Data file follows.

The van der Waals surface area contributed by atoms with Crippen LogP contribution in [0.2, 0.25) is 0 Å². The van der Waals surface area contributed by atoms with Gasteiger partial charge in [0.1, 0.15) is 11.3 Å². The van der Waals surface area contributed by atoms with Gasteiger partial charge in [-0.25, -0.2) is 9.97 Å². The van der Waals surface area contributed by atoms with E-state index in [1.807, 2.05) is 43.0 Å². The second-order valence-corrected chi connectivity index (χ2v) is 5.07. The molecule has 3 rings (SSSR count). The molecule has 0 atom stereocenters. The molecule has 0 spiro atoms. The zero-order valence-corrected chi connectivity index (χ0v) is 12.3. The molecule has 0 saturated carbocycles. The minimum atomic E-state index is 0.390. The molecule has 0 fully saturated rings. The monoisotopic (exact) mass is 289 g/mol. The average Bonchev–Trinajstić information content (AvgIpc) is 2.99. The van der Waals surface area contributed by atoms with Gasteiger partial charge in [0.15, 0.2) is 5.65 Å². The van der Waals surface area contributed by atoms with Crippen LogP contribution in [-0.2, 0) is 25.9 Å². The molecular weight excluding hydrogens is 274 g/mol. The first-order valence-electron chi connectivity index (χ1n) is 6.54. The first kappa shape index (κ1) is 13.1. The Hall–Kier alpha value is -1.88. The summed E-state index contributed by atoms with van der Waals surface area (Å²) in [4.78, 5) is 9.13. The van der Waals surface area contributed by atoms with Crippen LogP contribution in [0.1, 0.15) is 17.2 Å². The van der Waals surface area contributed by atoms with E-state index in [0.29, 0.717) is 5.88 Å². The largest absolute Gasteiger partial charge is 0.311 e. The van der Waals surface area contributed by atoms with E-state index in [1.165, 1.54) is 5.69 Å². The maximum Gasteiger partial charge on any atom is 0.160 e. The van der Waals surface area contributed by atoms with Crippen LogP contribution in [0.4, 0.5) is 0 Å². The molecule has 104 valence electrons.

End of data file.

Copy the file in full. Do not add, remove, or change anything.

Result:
The van der Waals surface area contributed by atoms with Crippen LogP contribution in [0.2, 0.25) is 0 Å². The van der Waals surface area contributed by atoms with Gasteiger partial charge in [0.1, 0.15) is 11.3 Å². The van der Waals surface area contributed by atoms with Gasteiger partial charge in [-0.25, -0.2) is 9.97 Å². The van der Waals surface area contributed by atoms with E-state index in [1.807, 2.05) is 43.0 Å². The second-order valence-corrected chi connectivity index (χ2v) is 5.07. The molecule has 3 rings (SSSR count). The molecule has 0 atom stereocenters. The molecule has 0 spiro atoms. The zero-order valence-corrected chi connectivity index (χ0v) is 12.3. The molecule has 0 saturated carbocycles. The minimum atomic E-state index is 0.390. The molecule has 0 fully saturated rings. The monoisotopic (exact) mass is 289 g/mol. The average Bonchev–Trinajstić information content (AvgIpc) is 2.99. The van der Waals surface area contributed by atoms with Gasteiger partial charge in [0.15, 0.2) is 5.65 Å². The van der Waals surface area contributed by atoms with Crippen LogP contribution in [-0.2, 0) is 25.9 Å². The molecular weight excluding hydrogens is 274 g/mol. The first-order valence-electron chi connectivity index (χ1n) is 6.54. The first kappa shape index (κ1) is 13.1. The Hall–Kier alpha value is -1.88. The summed E-state index contributed by atoms with van der Waals surface area (Å²) in [4.78, 5) is 9.13. The van der Waals surface area contributed by atoms with Crippen LogP contribution in [0.1, 0.15) is 17.2 Å². The van der Waals surface area contributed by atoms with E-state index in [0.29, 0.717) is 5.88 Å². The largest absolute Gasteiger partial charge is 0.311 e. The van der Waals surface area contributed by atoms with E-state index in [1.165, 1.54) is 5.69 Å². The maximum Gasteiger partial charge on any atom is 0.160 e. The van der Waals surface area contributed by atoms with Crippen LogP contribution in [0.4, 0.5) is 0 Å². The molecule has 104 valence electrons.